Dr Fahid Qurashi explains widespread concerns in the Muslim community about the review of the controversial counter-terrorism strategy

More than 550 Muslim organisations, academics, scholars, and community organisers from across Britain have launched a campaign to boycott the Government’s review of the Prevent counter-terrorism strategy that is being led by William Shawcross. 

According to the Home Office, Prevent aims to “safeguard vulnerable people from becoming terrorists or supporting terrorism by engaging with people who are vulnerable to radicalisation and protecting those who are being targeted by terrorist recruiters”. It is one of the four elements of the Government’s ‘CONTEST’ counter-terrorism strategy.

The appointment of Shawcross to lead an independent review of Prevent has been heavily criticised because of his past statements about Islam, and a terms of reference with a narrow set of objectives, which shows disdain for those harmed by it. The terms of reference suggest that the review will be limited in its scope and will focus on how well Prevent has been integrated into the public sector as part of safeguarding agendas and as a legal duty.

Most troubling, a key objective of the review is to find ways to respond to criticisms and complaints – reinforcing concerns that this is a rubber-stamping exercise.  

Since 2015, millions of UK public sector workers have been obliged to complete Prevent training courses that outline indicators of radicalisation and ways to report suspicions about individuals. These courses imagine radicalisation as a process and describe it metaphorically as an iceberg, of which terrorism is just the small tip. 

A ‘War on Terror’ framed by the 1% doctrine (even a 1% chance that a suspicion about someone might be accurate) means that all suspicions are targeted. For this reason, Prevent training courses encourage vigilance, for indicators such as behavioural changes, that might signal a person is being radicalised, and encourage trainees to report all suspicions.

It means that Prevent is speculative in nature, designed to regulate potential future actions on the basis of suspicion and informed by a range of nebulous indicators – such as a desire for excitement and adventure or being at a transitional time of life. Such a framing of radicalisation puts counter-terrorism into the space of ‘pre-crime’ and pre-emption, in which the aim is to predict and pre-empt a crime from occurring.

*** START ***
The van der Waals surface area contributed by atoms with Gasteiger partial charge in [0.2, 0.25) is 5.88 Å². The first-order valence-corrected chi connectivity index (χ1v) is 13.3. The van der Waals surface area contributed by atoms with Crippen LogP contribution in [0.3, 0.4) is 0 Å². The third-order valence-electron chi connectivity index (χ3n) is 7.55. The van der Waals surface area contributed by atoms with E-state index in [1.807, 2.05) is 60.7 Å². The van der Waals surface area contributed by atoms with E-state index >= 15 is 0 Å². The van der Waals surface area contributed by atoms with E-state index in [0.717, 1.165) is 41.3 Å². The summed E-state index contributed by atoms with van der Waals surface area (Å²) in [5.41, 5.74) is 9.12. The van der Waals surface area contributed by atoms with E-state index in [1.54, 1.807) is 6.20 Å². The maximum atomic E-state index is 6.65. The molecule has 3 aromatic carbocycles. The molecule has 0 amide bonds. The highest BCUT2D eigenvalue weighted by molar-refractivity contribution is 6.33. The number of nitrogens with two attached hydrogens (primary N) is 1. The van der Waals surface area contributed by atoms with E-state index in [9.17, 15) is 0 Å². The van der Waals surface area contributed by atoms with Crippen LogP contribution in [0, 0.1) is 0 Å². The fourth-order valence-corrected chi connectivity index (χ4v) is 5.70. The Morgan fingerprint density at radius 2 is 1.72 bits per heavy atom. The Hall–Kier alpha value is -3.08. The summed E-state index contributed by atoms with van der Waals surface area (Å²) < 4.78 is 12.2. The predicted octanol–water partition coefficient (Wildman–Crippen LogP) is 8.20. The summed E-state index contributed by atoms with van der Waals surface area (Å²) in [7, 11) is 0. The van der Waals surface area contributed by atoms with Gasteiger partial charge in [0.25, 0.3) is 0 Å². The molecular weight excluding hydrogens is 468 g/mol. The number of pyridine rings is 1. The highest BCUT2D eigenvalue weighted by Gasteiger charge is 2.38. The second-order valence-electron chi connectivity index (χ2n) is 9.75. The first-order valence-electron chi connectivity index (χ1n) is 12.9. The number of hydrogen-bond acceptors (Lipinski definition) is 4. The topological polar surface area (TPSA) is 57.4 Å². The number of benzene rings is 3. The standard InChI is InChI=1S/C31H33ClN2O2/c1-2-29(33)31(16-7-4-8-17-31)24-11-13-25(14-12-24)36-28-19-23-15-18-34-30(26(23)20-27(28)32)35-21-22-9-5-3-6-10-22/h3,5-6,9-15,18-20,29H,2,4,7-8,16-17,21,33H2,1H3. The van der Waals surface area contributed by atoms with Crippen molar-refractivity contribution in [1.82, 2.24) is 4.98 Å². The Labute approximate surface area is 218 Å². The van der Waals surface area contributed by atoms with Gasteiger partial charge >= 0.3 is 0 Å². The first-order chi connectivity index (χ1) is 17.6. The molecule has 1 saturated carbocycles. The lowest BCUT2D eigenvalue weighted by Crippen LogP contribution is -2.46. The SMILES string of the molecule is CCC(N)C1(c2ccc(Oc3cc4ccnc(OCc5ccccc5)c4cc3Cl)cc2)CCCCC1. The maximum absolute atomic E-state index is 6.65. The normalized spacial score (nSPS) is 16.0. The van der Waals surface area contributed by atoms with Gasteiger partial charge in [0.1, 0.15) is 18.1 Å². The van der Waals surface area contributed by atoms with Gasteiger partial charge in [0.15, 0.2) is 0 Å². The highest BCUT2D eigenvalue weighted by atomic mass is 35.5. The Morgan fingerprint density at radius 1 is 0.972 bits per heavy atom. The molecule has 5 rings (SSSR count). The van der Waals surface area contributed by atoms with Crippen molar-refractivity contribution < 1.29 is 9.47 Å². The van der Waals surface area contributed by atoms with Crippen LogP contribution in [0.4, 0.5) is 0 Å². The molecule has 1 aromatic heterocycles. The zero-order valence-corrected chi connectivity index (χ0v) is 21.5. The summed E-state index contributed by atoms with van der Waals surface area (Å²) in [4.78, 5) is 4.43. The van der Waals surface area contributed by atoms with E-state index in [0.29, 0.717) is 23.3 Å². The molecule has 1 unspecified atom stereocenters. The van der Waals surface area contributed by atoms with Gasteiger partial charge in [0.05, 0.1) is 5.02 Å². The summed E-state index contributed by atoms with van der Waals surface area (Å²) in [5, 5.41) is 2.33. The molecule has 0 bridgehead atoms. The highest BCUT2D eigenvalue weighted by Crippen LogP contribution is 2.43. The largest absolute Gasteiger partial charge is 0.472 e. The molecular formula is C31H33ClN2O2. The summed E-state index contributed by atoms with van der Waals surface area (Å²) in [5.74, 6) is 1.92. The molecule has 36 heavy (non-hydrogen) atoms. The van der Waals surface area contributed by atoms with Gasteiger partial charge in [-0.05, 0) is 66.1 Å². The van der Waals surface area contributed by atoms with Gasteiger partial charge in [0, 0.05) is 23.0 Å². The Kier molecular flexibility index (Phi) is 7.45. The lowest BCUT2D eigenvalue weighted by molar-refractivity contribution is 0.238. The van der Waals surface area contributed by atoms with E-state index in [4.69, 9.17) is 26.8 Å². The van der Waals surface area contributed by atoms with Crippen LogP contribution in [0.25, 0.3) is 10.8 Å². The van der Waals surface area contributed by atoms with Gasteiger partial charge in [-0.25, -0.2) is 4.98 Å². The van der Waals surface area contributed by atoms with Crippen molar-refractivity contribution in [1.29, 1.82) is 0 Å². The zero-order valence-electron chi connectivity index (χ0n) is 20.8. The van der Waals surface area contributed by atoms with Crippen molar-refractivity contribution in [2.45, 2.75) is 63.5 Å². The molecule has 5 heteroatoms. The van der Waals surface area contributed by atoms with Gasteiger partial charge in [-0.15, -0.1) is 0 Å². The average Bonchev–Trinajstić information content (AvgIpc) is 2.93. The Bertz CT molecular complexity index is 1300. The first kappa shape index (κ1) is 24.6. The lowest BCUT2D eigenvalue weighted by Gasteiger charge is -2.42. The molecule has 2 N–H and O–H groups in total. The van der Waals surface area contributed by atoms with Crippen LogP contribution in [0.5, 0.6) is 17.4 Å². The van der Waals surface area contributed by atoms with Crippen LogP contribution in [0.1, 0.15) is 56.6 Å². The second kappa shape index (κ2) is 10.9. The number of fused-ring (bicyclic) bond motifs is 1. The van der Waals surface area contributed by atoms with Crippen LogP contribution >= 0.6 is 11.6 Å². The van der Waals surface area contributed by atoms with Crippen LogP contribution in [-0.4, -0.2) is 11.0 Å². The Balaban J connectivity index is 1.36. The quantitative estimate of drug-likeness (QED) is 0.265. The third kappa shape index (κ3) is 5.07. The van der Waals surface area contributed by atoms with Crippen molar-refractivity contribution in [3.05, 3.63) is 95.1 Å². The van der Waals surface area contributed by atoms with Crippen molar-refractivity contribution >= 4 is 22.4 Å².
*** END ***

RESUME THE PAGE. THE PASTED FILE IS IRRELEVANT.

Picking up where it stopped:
With this framing of radicalisation, mass referrals are an inevitable outcome. Every year, thousands of people are referred over concerns of radicalisation and, in the most recent figures, almost 90% of the referrals were subsequently not deemed to be at risk of radicalisation. The consequences of this dragnet have been a stifling of freedom of speech through the use of vaguer terms, such as the Commission for Countering Extremism’s “hateful extremism”; an undermining of academic freedom; and embedding surveillance and intelligence-gathering in Muslim communities. 

Of greater concern to the Muslim communities targeted and harmed by Prevent is the Islamophobia at its heart. From its inception in 2003, Prevent has explicitly targeted Muslims so that they are disproportionately referred to Channel – Prevent’s counter-radicalisation programme. In so doing, Prevent associates Muslims and Islam with terrorism in the public’s mind and, when this is combined with the pre-emptive nature of the strategy, it justifies surveillance and intervention across a whole faith community, which is now seen as suspect. 

Consequently, despite its ‘colour-blind’ framing, Prevent disproportionately stigmatises Muslims. The surveillance gaze which stretches from police and counter-terrorism officers to teachers, lecturers, nurses and doctors – who are expected to act as agents of the state – not only makes policing more intimate and frightening but it also means that everyday concerns around Muslim parenting, schooling and teenage angst are seen as potential security concerns. This subverts relationships with pupils and patients that are meant to be based on public service and mutual trust. 

Recent attempts have been made to neutralise criticisms of Prevent’s Islamophobia by emphasising an increasing number of far-right referrals. This seems to be little more than a public relations exercise, as Prevent is organised around a ‘Muslim threat’ in the ‘War on Terror’. Calls for an independent inquiry into the strategy have been based specifically on the grounds that it discriminates against Muslims and therefore has an Islamophobic character. 

But the appointment of Shawcross, who has made stigmatising comments about Muslims and the narrow focus of the review, continues previous attempts to reinvigorate Prevent.

Calls to scrap Prevent have come from all quarters, including from the former Independent Reviewer of Terrorism Legislation Max Hill QC, and a UN Special Rapporteur

This boycott aims to send a message: that Prevent’s harms must be addressed with a people’s commission – with a good number arguing that concerns can only be resolved by its abolition. 

Dr Fahid Qurashi is a lecturer in Sociology and Criminology at Staffordshire University

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